I am humbled by your visit to my website.
tree turtle (always spelled lowercase even at the beginning of a sentence) is my legal name and my Buddhist Upāsikā ordination vow name. I write, publish, and edit under my other name, Cleis Abeni. My pronouns are she/her. Click here to learn more about my names.
I am a Black American woman peace educator and healer who loves to read, write, edit, teach, and work benevolently for others.
Currently, I am the Director (CEO) of the Baltimore Wisdom Project (BWP) and the Co-Director (Co-CEO) of Wisdom Projects, Inc., the larger 501(c)(3) nonprofit organization within which the BWP is one of two divisions (along with the Chicago Wisdom Project).
In the late 1980s and early 1990s, I was one of the first practitioners to introduce high-quality trauma-sensitive mindfulness and restorative justice practices into programs for youth and families in the Baltimore-Washington, D.C. area. For over 30 years, I have developed and implemented innovative, evidence-based in-school and out-of-school programs and services for anti-violence and community health for low-income youth and families.
I have worked on staff (including as an executive) as a nonprofit professional at several organizations to uplift their programming, communications, operations, and fundraising.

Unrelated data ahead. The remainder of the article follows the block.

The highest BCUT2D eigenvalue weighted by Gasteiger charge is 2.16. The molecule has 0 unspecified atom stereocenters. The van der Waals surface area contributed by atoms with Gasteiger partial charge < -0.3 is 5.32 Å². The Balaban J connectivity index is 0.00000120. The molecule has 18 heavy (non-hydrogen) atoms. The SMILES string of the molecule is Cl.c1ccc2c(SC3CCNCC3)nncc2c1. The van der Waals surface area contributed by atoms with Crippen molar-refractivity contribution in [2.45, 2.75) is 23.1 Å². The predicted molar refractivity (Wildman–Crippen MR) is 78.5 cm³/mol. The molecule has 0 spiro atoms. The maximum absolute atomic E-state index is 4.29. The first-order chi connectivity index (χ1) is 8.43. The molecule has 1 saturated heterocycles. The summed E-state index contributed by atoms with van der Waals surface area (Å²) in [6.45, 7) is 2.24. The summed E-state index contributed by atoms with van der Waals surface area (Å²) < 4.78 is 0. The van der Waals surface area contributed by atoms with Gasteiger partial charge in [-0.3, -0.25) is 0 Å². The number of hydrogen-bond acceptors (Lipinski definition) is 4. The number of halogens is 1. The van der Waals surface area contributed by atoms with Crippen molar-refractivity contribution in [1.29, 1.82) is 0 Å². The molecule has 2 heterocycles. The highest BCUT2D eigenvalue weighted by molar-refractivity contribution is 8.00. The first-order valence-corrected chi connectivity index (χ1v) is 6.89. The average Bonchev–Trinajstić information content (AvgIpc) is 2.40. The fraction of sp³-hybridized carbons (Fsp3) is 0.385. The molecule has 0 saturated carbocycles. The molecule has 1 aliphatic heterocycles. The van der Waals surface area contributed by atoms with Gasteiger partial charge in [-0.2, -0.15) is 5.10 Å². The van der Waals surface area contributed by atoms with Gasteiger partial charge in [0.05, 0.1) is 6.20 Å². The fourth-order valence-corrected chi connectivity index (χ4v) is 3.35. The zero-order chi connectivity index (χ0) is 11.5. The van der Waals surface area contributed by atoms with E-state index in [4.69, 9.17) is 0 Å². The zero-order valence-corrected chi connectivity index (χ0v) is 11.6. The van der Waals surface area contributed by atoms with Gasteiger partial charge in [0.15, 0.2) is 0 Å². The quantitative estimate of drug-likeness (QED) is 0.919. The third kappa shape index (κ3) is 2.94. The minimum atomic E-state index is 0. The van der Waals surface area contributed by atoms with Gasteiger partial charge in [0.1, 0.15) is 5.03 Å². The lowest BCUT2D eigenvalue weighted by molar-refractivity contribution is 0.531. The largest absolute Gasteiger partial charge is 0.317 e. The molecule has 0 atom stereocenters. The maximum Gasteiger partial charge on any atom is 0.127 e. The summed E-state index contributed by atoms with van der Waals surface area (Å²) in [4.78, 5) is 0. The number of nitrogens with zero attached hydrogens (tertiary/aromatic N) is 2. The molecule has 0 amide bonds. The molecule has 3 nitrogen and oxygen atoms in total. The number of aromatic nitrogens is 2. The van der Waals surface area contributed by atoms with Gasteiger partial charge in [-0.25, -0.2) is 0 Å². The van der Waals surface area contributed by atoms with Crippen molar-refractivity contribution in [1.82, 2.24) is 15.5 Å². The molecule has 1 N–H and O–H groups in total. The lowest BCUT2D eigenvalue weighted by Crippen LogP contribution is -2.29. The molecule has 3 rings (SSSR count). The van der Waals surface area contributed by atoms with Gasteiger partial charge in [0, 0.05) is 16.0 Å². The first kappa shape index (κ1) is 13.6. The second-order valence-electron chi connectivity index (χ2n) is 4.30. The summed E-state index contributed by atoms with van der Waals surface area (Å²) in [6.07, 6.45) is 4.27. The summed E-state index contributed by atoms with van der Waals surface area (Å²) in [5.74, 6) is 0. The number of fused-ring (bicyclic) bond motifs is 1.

If you are encountering me through this website or through my work as a nonprofit executive, please call me Miss turtle or Miss tree. If we are friends, please call me by my first name, tree.
Here is a list of people who molded, mentored, or taught me.
My purpose in life is to live compassionately and contemplatively for peace, healing, and justice.
For all of my life—even during my late childhood—I have been interested in three humanistic and humanitarian main themes:
Writing, editing, teaching, training, creating media messaging, public speaking, as well as community organizing for peace and justice are my tools to uplift people and and work through these themes.
Ever since I met her while studying at the Beauvoir summer program at the National Cathedral in 1979 as a youth, I have revered the late civil rights leader, Pauli Murray, and modeled elements of my lifework after her.
Clinical and Healing Background
Click here for a detailed timeline of my healing and clinical training and work.
I have a clinical background in health and wellness. I was a formerly licensed nurse (Registered Nurse (RN), Registered Nurse in Psychiatry (RNP), and Licensed Practical Nurse (LPN)), and a formerly licensed social worker (LSW).